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Commercial Renters Insurance: Does Your Small Business Need It?

When you rent or lease a commercial office, you’re responsible for the property you use or store in that space. Most commercial lease agreements will also hold you responsible for any damage caused to the property you rent.

If you operate your small business in leased office space, you may want to invest in commercial renters insurance (also known as business renters insurance or business owners policy) to protect you and your business from circumstances beyond your control.

While some landlords and property owners mandate that their tenants purchase renters insurance, others leave it to their tenants to decide. From a liability standpoint, commercial renters insurance is a worthwhile business expense that provides invaluable peace of mind.

What is commercial renters insurance?

Commercial renters insurance covers three primary areas: casualty, liability, and property (see sidebar for common definitions). And according to an article posted to the American Express Open Forum, “small business owners who forego renters insurance are leaving themselves vulnerable to theft, natural disasters, and ultimately – the loss of everything in [their office].”

The type and amount of insurance your business needs (or landlord requires) will depend upon several factors, including the number of people you employ and the equipment or assets you store onsite. Policy prices will vary depending on your insurance carrier and the coverage needs of your small business. While the cost will vary by insurance company, you should be able to find good coverage for under $1,000 a year.

But where do you start?

Step 1: Talk to your landlord

Find out what your landlord’s insurance policy covers in your office space and how that policy affects your liability and business assets. A well-drafted lease agreement will clearly state the type of insurance your landlord has, how or if it covers your business, and insurance requirements for tenants. Don’t assume that your landlord’s insurance will completely cover your business and property. If you have questions or concerns, get them answered before you sign a lease so you can make sure your policy covers anything your landlord’s policy doesn’t.

Step 2: Do your research

You can get a sense for policy types and costs by conducting your own research online can check with your insurance carrier for rates, but. A quick Google search will net dozens of potential carriers offering standard packaged policies, as well as policies that can be tailored to meet your specific business needs.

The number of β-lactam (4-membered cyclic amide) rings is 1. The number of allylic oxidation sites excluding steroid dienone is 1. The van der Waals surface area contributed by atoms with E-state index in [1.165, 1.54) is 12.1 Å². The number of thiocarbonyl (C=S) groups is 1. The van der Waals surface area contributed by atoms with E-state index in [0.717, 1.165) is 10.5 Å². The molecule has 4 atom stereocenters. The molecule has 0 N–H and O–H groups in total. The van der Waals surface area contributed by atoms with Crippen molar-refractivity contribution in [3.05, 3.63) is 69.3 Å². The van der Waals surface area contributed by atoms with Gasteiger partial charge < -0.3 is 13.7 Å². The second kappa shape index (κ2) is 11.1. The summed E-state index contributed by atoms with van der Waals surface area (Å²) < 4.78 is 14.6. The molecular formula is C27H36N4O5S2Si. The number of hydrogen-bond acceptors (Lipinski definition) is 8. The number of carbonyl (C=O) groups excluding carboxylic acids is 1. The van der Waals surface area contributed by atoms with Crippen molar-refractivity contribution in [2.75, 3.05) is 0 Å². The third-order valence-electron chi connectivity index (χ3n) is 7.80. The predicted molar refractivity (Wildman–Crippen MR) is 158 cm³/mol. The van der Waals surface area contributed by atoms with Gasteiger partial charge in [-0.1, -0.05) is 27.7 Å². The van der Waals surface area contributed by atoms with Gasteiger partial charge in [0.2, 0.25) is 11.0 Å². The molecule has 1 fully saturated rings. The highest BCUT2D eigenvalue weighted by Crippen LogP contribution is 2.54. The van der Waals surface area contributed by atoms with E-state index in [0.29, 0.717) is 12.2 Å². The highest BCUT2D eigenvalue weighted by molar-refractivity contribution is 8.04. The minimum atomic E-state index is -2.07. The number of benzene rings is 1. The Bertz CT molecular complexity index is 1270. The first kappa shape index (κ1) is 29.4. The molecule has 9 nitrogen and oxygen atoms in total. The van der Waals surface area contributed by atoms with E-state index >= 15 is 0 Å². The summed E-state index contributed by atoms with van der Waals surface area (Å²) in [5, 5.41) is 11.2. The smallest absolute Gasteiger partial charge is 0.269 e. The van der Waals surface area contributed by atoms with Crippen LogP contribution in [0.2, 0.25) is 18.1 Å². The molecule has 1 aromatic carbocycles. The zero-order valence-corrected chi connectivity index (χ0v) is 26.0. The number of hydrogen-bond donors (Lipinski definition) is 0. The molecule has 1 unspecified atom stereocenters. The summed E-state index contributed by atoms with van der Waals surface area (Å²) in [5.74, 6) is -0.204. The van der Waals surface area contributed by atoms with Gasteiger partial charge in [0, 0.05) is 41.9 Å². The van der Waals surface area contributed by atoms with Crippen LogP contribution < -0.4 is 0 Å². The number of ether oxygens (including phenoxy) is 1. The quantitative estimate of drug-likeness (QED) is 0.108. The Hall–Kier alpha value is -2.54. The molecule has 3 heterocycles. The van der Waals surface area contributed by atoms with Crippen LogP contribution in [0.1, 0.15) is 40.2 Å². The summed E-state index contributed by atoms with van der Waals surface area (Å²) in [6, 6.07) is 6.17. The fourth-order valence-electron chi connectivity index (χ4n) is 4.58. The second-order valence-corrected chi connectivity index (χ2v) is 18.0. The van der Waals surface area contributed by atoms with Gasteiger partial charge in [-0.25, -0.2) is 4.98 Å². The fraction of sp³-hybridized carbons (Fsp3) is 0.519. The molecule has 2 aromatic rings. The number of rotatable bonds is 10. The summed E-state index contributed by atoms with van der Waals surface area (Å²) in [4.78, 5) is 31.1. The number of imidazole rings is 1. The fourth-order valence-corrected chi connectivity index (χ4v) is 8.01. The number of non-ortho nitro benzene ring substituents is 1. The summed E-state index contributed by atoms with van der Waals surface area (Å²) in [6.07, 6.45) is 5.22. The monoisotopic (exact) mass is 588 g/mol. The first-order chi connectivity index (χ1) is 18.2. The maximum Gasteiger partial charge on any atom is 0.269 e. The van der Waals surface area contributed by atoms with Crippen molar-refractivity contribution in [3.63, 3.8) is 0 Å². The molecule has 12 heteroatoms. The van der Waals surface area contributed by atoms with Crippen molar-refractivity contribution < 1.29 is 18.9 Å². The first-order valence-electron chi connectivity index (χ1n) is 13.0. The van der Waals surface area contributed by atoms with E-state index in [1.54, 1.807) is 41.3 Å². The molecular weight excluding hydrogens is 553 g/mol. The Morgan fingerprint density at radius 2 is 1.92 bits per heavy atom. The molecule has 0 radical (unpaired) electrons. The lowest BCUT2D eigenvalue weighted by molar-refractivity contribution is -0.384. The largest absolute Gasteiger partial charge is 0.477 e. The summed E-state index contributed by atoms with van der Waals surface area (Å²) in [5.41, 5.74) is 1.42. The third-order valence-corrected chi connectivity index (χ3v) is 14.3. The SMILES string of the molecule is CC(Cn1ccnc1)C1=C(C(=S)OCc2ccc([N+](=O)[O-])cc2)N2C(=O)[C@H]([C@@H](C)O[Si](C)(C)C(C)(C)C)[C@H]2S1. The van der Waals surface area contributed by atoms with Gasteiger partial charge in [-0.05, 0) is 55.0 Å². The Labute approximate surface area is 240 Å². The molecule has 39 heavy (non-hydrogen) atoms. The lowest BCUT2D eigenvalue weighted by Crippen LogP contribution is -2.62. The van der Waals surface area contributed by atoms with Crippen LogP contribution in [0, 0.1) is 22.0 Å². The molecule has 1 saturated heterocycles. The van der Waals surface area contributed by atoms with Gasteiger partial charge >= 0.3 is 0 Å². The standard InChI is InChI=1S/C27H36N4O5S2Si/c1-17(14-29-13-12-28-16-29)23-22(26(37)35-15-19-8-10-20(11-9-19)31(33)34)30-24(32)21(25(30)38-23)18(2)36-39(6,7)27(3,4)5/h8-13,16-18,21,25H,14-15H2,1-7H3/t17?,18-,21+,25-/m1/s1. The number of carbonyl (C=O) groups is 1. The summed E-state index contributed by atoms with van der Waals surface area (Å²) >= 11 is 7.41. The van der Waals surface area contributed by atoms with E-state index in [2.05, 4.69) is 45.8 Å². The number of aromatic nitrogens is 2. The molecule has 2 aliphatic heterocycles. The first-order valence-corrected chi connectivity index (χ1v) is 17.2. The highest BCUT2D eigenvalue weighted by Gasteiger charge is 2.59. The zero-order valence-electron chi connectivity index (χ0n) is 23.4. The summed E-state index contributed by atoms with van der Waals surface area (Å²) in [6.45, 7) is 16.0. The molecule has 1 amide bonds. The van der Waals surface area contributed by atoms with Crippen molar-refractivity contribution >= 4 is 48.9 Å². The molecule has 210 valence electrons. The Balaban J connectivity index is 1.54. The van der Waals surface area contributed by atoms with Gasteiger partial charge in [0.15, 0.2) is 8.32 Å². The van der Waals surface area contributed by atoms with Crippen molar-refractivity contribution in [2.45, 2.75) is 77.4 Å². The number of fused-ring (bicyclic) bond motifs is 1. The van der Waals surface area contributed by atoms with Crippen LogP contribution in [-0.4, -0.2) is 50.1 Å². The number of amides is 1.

Step 3: Buy. Carefully.

What policy is best? Only you and your agent can determine that. Show your agent a copy of your lease, as well as a list of your coverage questions and concerns. Your agent should be well qualified to recommend the right policy for you and your business—whether it entails property coverage, liability coverage, commercial auto coverage, or anything and everything in between.

You worked hard to build your business; your commercial renters insurance should work hard to protect it.

Have questions about commercial renters insurance for your leased office space? The Anderson Group can help. Contact Susan Touhey at 518-458-7726 or

Don’t let commercial insurance terms intimidate you. Here’s a quick guide to some of the most popular policy coverage.

  • Property and building coverage: Covers damage you, your guests or employees do to your business rental property. Also covers losses related to your belongings, land, and buildings and is often combined with casualty insurance.
  • General liability coverage: Protects your business if someone gets injured or experiences property damage in the course of doing business with you.
  • Casualty coverage: Protects you if someone gets injured on your business property and/or if there are crimes against your property.
  • Business asset and equipment coverage: Covers you if a piece of equipment you own causes damage to the business property you rent.
  • Loss of production coverage: Protects you in the event of a disaster that prohibits you from conducting business in your rental space, including equipment replacement/repair and relocation costs.
  • Crime and theft coverage: Protects you from damage or loss as a result of a break-in at your business.
  • “Valuable data” coverage: Covers data lost in fires, floods, or other disasters.



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